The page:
The rich legacy of Cuernavaca’s Spanish-Language schools, by Dr. James Horn
In 1973, I escorted my first group of NY college students for a semester of Spanish study in Cuernavaca. That was 41 years ago. It was an awesome experience for me, and I was fortunate that my university, the SUNY College at Brockport NY, encouraged me to return with other student groups for 25 semesters. During college breaks and after my retirement in 1998, I coordinated 80 Road Scholar/Elderhostel groups for two-week study programs here. I led educational-study tours to six other destinations in Mexico, and 20 destinations altogether in eight countries, totaling nearly 150 groups of studious travelers.
Accompanying and teaching young student and mature-adult groups was a learning experience for me as well. Teachers always learn from their students. I would like to share with you some of the lessons I learned from these experiences at the Spanish-language schools. There are far too many lessons to relate them all here, but let me dwell on just four that seem the most consequential.
ONE: Study abroad and foreign travel can overcome prejudice, misperceptions, and ethnocentrism, the tendency to view foreign cultures through the perspective of your imagined cultural superiority. Students and travelers discover there are divergent ways of perceiving issues. They discover that commonly held stereotypes don’t hold up under close observation. For example, they discover that the lazy Mexican sitting in the shade under a huge sombrero doesn’t exist. That Mexicans work far more hours, much harder, and less well-paid than their North American counterparts. They learn how family-oriented Mexicans are; they are surprised that the whole family sits down to eat lunch together, not separately off TV trays. Those fortunate enough to be included in family social gatherings are surprised how close relations are with cousins and in-laws in huge extended families. They come to see Mexicans in positive ways that engender respect and admiration. And they return to their homes to share their understanding with their families and friends, helping to dispel misperceptions and stereotypes. They constitute a group of simpático neighbors who have discovered that Mexican hearts are bigger than their sombreros.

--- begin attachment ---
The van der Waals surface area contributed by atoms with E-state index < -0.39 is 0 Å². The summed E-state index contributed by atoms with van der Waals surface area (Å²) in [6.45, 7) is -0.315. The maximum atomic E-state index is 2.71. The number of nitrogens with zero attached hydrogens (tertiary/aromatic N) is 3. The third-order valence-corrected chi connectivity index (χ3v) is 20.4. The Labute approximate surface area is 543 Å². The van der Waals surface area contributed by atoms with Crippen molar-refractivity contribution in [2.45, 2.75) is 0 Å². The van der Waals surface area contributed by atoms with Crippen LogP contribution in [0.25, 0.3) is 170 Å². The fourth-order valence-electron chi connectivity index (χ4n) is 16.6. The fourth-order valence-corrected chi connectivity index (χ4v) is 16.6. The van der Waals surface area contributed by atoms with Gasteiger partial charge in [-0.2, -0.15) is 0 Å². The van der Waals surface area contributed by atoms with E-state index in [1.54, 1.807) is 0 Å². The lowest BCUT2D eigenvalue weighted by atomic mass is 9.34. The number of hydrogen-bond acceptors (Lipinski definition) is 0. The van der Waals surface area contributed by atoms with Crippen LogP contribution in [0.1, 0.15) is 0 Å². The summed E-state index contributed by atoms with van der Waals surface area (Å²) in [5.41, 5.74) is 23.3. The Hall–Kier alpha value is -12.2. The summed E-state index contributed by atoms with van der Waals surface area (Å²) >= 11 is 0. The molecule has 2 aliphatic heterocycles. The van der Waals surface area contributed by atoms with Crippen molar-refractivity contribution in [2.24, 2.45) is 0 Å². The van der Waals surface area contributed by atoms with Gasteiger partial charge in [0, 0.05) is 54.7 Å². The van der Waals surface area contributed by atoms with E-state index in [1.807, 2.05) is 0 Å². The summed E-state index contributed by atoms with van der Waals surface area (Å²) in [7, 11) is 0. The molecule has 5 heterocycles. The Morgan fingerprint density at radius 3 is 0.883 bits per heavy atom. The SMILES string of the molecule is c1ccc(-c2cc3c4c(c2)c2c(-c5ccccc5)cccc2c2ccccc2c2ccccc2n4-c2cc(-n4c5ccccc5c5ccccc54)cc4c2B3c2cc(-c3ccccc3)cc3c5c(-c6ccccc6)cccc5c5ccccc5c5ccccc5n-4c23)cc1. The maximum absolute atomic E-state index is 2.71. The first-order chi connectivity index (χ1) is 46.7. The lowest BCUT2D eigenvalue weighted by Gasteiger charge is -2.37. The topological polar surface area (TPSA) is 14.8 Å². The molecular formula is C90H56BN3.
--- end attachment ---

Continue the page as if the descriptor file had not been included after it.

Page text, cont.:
TWO: A second and corollary lesson is that the presence of so many foreign students and travelers here in Mexico helps break down prejudices or misperceptions that some Mexicans might have of North Americans. Stories in the Mexican press and television give the impression that North Americans are racist, arrogant, and materialist, that they don’t like Mexicans, that they regard Mexico as a violent culture dominated by criminals. The obnoxious offensive remarks made by US redneck politicians are widely publicized in Mexico. One can’t blame Mexicans for believing that the offensive remarks are universal north of the border.
One poll taken many years ago asked Mexicans to agree or disagree with the statement “The United States is an enemy country.” Half of Mexican respondents agreed. Countering that perception is the fact that more than 50 percent of Mexicans have a close relative living in the United States. And I would guess that a huge majority of university students in Cuernavaca are pleased to say they have an American friend.